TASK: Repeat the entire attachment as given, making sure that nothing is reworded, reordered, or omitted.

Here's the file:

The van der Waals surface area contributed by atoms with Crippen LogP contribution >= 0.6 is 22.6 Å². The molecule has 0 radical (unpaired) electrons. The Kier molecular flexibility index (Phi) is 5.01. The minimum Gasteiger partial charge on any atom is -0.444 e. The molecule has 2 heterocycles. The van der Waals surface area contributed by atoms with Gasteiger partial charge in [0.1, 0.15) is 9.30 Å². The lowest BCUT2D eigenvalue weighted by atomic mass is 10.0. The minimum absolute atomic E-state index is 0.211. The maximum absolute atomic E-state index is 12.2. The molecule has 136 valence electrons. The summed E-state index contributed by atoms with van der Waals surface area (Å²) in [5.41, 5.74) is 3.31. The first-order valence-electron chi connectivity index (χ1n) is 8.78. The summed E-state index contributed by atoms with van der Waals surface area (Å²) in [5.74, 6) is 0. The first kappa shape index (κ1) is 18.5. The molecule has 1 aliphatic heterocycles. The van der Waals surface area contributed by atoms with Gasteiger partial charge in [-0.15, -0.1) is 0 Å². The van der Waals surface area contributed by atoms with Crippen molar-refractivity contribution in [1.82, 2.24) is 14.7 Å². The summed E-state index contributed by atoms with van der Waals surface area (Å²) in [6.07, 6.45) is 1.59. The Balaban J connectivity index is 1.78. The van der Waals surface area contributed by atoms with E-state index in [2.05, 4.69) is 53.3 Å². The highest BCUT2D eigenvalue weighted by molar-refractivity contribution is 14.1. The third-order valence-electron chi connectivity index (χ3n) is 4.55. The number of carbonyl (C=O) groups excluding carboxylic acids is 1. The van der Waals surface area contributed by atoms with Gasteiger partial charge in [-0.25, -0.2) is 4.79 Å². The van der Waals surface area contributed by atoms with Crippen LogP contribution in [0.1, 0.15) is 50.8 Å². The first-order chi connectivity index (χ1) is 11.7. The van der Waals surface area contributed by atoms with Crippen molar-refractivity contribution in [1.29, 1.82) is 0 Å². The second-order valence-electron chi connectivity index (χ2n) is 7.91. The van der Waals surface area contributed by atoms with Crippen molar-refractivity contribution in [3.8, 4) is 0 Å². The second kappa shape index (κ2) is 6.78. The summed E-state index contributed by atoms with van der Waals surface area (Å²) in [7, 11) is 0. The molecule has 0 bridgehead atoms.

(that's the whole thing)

The van der Waals surface area contributed by atoms with Crippen LogP contribution >= 0.6 is 22.6 Å². The molecule has 0 radical (unpaired) electrons. The Kier molecular flexibility index (Phi) is 5.01. The minimum Gasteiger partial charge on any atom is -0.444 e. The molecule has 2 heterocycles. The van der Waals surface area contributed by atoms with Gasteiger partial charge in [0.1, 0.15) is 9.30 Å². The lowest BCUT2D eigenvalue weighted by atomic mass is 10.0. The minimum absolute atomic E-state index is 0.211. The maximum absolute atomic E-state index is 12.2. The molecule has 136 valence electrons. The summed E-state index contributed by atoms with van der Waals surface area (Å²) in [5.41, 5.74) is 3.31. The first-order valence-electron chi connectivity index (χ1n) is 8.78. The summed E-state index contributed by atoms with van der Waals surface area (Å²) in [5.74, 6) is 0. The first kappa shape index (κ1) is 18.5. The molecule has 1 aliphatic heterocycles. The van der Waals surface area contributed by atoms with Gasteiger partial charge in [-0.15, -0.1) is 0 Å². The van der Waals surface area contributed by atoms with Crippen molar-refractivity contribution in [1.82, 2.24) is 14.7 Å². The summed E-state index contributed by atoms with van der Waals surface area (Å²) in [6.07, 6.45) is 1.59. The Balaban J connectivity index is 1.78. The van der Waals surface area contributed by atoms with E-state index in [2.05, 4.69) is 53.3 Å². The highest BCUT2D eigenvalue weighted by molar-refractivity contribution is 14.1. The third-order valence-electron chi connectivity index (χ3n) is 4.55. The number of carbonyl (C=O) groups excluding carboxylic acids is 1. The van der Waals surface area contributed by atoms with Gasteiger partial charge in [-0.25, -0.2) is 4.79 Å². The van der Waals surface area contributed by atoms with Crippen LogP contribution in [0.1, 0.15) is 50.8 Å². The first-order chi connectivity index (χ1) is 11.7. The van der Waals surface area contributed by atoms with Crippen molar-refractivity contribution in [1.29, 1.82) is 0 Å². The second-order valence-electron chi connectivity index (χ2n) is 7.91. The van der Waals surface area contributed by atoms with Crippen molar-refractivity contribution in [3.8, 4) is 0 Å². The second kappa shape index (κ2) is 6.78. The summed E-state index contributed by atoms with van der Waals surface area (Å²) in [7, 11) is 0. The molecule has 0 bridgehead atoms.